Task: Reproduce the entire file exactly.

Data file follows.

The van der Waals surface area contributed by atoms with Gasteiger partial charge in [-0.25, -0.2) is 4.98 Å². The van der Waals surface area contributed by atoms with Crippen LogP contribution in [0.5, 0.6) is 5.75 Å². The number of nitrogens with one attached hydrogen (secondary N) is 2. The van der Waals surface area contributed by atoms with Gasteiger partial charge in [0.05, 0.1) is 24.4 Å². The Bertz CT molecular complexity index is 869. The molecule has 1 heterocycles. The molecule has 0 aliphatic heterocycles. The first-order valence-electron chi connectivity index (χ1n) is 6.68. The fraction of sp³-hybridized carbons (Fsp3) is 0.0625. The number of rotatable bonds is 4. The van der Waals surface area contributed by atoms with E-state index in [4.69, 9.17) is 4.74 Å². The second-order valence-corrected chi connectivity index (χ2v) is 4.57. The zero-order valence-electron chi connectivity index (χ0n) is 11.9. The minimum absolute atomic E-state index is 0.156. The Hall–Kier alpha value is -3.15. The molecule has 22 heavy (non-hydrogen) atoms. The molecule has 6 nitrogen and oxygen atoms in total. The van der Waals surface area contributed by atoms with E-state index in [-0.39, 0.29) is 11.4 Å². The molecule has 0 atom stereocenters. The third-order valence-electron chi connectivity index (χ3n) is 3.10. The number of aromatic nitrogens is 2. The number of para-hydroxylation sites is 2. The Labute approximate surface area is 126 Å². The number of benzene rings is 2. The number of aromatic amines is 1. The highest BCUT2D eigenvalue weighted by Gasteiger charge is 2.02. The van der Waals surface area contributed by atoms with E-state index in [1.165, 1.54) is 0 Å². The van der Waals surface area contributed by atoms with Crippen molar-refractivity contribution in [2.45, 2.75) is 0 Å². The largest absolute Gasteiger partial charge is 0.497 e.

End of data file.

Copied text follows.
The van der Waals surface area contributed by atoms with Gasteiger partial charge in [-0.25, -0.2) is 4.98 Å². The van der Waals surface area contributed by atoms with Crippen LogP contribution in [0.5, 0.6) is 5.75 Å². The number of nitrogens with one attached hydrogen (secondary N) is 2. The van der Waals surface area contributed by atoms with Gasteiger partial charge in [0.05, 0.1) is 24.4 Å². The Bertz CT molecular complexity index is 869. The molecule has 1 heterocycles. The molecule has 0 aliphatic heterocycles. The first-order valence-electron chi connectivity index (χ1n) is 6.68. The fraction of sp³-hybridized carbons (Fsp3) is 0.0625. The number of rotatable bonds is 4. The van der Waals surface area contributed by atoms with E-state index in [4.69, 9.17) is 4.74 Å². The second-order valence-corrected chi connectivity index (χ2v) is 4.57. The zero-order valence-electron chi connectivity index (χ0n) is 11.9. The minimum absolute atomic E-state index is 0.156. The Hall–Kier alpha value is -3.15. The molecule has 22 heavy (non-hydrogen) atoms. The molecule has 6 nitrogen and oxygen atoms in total. The van der Waals surface area contributed by atoms with E-state index in [-0.39, 0.29) is 11.4 Å². The molecule has 0 atom stereocenters. The third-order valence-electron chi connectivity index (χ3n) is 3.10. The number of aromatic nitrogens is 2. The number of para-hydroxylation sites is 2. The Labute approximate surface area is 126 Å². The number of benzene rings is 2. The number of aromatic amines is 1. The highest BCUT2D eigenvalue weighted by Gasteiger charge is 2.02. The van der Waals surface area contributed by atoms with E-state index in [1.165, 1.54) is 0 Å². The van der Waals surface area contributed by atoms with Crippen molar-refractivity contribution in [2.45, 2.75) is 0 Å². The largest absolute Gasteiger partial charge is 0.497 e.